The Australian dollar tumbled on as fear over trade gripped markets. Apart from the US-China trade relations, a rate decision and GDP will be closely watched. Here are the highlights of the week and an updated technical analysis for AUD/USD.
The Aussie dollar fell below 0.72, the lowest levels since January 2017. Concerns about global trade dominated the scene. A week that began with hopes for NAFTA saw these hopes fade and things became much worse, especially for Australia, with the intent of the US to push through with whopping tariffs on China. Imposing tariffs on $200 of goods would be a severe escalation and Australia will be affected as well. The A$ also suffered from a significant drop in capital expenditure, 2.5%, in Q2.
AUD/USD daily graph with support and resistance lines on it. Click to enlarge:
Retail Sales: Monday, 1:30. Australian consumers have cautiously expanded their buying in June, by 0.4%. A slower growth rate of 0.3% is expected for July.
Company Operating Profits: Monday, 1:30. Australian companies’ profits jumped by 5.9% in the first quarter of the year. A much slower increase of 1.4% is on the cards.
Current Account: Tuesday, 1:30. Australia had a current account deficit of 10.5 billion back at the beginning of the year. A broader deficit of 11.1 billion is on the cards for Q2.
Rate decision: Tuesday, 4:30. The Reserve Bank of Australia has not changed the interest rate in the past two years. This time will unlikely be different. Phillip Lowe and his colleagues are set to maintain the rate at 1.50%. The Australian economy is doing well, despite the risks to growth coming from trade. Housing in Sydney may be a worry and could be mentioned in the statement.
Phillip Lowe speaks Tuesday, 9:30. The Governor of the RBA speaks in Perth and may shed some more light on the Bank’s policy. Comments about trade will be watched closely.
Australian GDP: Wednesday, 1:30. The Australian economy enjoyed a solid growth rate of 1% in Q1 2018, the best since Q4 2016. Q2 will probably see upbeat figures as well: 0.8% q/q is expected. The impact of US tariffs on China was implemented only in Q3, and the preparations may have hastened economic activity beforehand.
Trade Balance: Thursday, 1:30. Contrary to the broader current account surplus, Australia enjoys a trade surplus. This surplus is set to squeeze from 1.87 billion in June to 1.46 billion in July.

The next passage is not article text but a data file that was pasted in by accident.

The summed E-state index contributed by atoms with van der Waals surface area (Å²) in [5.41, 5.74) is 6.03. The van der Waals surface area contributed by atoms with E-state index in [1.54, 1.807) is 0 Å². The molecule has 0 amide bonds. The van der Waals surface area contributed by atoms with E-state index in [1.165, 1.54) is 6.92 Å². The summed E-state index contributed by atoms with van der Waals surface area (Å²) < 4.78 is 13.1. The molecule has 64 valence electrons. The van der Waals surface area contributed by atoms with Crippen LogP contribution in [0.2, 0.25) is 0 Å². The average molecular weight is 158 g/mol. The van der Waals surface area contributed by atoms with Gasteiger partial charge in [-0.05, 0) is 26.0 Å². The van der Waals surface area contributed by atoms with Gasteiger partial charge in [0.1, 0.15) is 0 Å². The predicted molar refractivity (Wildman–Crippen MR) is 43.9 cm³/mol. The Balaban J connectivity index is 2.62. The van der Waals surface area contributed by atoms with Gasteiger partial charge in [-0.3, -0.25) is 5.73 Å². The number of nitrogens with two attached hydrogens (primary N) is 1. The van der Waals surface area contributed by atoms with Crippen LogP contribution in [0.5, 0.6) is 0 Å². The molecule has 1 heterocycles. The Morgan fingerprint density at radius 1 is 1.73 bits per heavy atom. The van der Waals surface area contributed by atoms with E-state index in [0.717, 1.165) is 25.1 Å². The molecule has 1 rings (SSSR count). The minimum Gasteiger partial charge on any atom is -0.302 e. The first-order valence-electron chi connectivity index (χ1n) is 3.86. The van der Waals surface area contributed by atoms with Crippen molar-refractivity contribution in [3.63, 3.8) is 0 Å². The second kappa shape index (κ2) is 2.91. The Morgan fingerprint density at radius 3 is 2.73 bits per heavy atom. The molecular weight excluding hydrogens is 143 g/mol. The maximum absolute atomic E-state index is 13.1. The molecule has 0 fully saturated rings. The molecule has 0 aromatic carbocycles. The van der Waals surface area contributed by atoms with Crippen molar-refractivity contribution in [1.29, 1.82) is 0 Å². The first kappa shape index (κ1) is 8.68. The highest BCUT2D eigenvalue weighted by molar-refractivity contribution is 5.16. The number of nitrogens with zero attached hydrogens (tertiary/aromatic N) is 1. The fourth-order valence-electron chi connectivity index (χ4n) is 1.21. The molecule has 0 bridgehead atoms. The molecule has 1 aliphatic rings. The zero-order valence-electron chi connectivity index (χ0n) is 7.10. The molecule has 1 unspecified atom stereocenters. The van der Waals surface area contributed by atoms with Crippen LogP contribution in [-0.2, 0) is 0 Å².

New US tariffs on China: Thursday and potentially Friday. In the past two months, the US imposed tariffs on $50 billion worth of Chinese goods. China retaliated with the same scale of duties. A major escalation is on the cards now. September 6th is the deadline for public comments on new tariffs worth a whopping $200 of Chinese products. China imports far less than it exports to the US and is set to hit back with levies of $60 billion of American products but may also cause other disruptions to US companies operating in China. There is always a chance of a delay or a deal, but the Trump Administration seems keen to move forward with a move that would serve as a significant disruption to the global economy. A risk-off atmosphere resulting from the tariffs is due to boost the US dollar and the Japanese yen. A de-escalation will do the opposite.
*All times are GMT
AUD/USD Technical Analysis
Aussie/USD fell sharply, losing the 0.72 level mentioned last week.
Technical lines from top to bottom:
0.7560 is the next level to watch after it was the recovery level in early May. 0.7520 was a swing low in late May.
0.7480 capped the pair in mid-July and defends the round 0.75 level. 0.7420 capped the pair twice in mid-July. 0.7360 was a low point in mid-July.
0.7310 is the low of July 2018. 0.7240 was a swing low in late August and serves as a support.
The round number of 0.7200 is the 2018 low. 0.7175 was the low point in August. Further down, we are back to levels last seen in January 2017. These include the 0.7140 line and the round 0.70 level.
I am bearish on AUD/USD
The US insists on escalating the trade wars and this is not fully priced in. Australian data may be OK for now but the prospects of a weaker Chinese economy may force the RBA to cut rates eventually.
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